"Accountability is the central issue of our time," writes Coralie Bryant, a Columbia University professor who has done a survey of international emergency-relief organizations. Humanitarian organizations were forced to confront the issue of accountability by the horrifying failure of their missions in Rwanda in 1994. During the mass killings there, refugee camps were used as recruiting and refueling stations by organized bands of killers. The Humanitarian Accountability Project ultimately grew out of the self-examination that followed. Dozens of organizations created systems to try to measure their nonfinancial performance, Lisa Jordan, a program officer with the Ford Foundation, writes in a forthcoming collection of scholarly essays.
One such group was ActionAid, a nonprofit organization that spends more than $120 million a year fighting hunger and poverty in 30 countries. It decided to require annual reports with voluminous amounts of data from its field programs, said Antonella Mancini, head of the impact assessment unit at ActionAid in London.
"We realized we had no end of upward accountability systems in place," Ms. Mancini said, referring to reports from the field to headquarters, "but what we really didn't know was what difference our work was making." So in 1998 ActionAid threw out the system and started over. Although the organization acknowledges that it is accountable to its 150,000 donors, to governments and to its own board, it has decided that its primary accountability is to the poor people, especially women and children, that it serves, she added.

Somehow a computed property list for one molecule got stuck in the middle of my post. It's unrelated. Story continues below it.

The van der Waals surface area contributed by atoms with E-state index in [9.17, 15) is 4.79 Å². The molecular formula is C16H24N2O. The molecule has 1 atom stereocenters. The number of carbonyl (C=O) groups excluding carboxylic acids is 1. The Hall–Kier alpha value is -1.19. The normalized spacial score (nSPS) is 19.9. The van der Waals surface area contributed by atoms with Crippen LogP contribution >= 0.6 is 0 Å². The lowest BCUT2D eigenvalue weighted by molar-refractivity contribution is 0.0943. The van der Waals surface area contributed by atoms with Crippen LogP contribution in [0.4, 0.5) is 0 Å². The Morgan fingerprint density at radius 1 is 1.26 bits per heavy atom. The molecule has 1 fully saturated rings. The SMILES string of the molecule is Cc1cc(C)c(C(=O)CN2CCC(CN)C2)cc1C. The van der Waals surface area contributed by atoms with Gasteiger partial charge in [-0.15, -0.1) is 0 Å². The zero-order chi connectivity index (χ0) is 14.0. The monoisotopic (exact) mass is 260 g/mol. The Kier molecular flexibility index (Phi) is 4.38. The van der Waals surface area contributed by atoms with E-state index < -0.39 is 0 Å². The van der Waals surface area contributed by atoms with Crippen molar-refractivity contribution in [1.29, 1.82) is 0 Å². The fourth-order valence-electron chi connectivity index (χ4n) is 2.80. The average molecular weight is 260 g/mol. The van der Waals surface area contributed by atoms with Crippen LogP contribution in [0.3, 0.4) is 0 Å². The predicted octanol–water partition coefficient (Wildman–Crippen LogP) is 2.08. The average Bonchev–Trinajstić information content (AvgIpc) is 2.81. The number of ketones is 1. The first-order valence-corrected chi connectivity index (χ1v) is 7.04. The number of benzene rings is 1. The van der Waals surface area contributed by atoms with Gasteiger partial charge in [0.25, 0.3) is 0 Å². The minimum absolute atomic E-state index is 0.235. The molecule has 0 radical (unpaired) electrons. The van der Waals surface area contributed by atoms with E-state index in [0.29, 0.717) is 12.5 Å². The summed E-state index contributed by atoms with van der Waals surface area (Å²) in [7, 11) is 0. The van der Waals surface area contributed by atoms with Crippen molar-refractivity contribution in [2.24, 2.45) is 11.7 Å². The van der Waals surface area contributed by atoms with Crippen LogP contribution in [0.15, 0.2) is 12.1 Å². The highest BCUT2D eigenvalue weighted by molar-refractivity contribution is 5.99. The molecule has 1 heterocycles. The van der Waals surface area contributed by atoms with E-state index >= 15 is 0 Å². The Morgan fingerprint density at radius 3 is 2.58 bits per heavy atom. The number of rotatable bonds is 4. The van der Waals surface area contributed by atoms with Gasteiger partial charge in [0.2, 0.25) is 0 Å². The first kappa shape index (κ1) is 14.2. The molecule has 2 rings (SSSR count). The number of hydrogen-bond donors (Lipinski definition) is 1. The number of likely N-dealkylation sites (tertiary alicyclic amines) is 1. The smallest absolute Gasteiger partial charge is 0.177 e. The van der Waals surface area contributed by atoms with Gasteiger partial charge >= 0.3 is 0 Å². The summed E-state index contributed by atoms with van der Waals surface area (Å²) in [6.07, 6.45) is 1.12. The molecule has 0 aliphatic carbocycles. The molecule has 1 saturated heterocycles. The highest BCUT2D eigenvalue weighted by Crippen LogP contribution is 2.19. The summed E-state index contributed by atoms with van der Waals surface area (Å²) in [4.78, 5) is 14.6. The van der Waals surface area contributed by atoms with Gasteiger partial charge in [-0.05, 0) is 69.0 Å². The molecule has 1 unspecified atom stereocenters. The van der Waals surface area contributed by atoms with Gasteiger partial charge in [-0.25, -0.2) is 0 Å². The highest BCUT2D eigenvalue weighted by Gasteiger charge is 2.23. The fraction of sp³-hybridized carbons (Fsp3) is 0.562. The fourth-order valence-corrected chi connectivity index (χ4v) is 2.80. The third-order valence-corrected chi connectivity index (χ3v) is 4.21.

So ActionAid now measures its performance from their point of view, Ms. Mancini explained. The organization has ditched complicated, standardized reporting forms in favor of narratives and personal accounts and even videos for communities where illiteracy is the norm. And the people who are supposed to benefit from the programs decide along with the program managers whether the initiatives are succeeding and how they should be changed, Ms. Mancini said.
But others are skeptical of relying solely on aid recipients for assessments. Charles F. Sabel, a professor of law and social science at the Columbia Law School, said that two methods of holding NGO's accountable had evolved, and that both were unsatisfactory. The first is the board, which is directly analogous to a corporate board and only crudely analogous to shareholders.
The second is to require reporting of services or activities, Mr. Sabel said. "Since it's hard to measure effectiveness, people tend to subside to something simpler," he said. "What did you do? Was the process fair? Did you do what you said you would do? Can you guarantee the money wasn't used in a corrupt way? Then people realize this isn't very helpful, so they say, let's have some authentic story."
Mr. Sabel proposes "learning by monitoring" as an evolving form of accountability. "Even though people can't specify what's effective and what's not, and they can't make an effective model for the right solution, they can improve enough to make it better the next round," he said. "And that is a kind of accountability."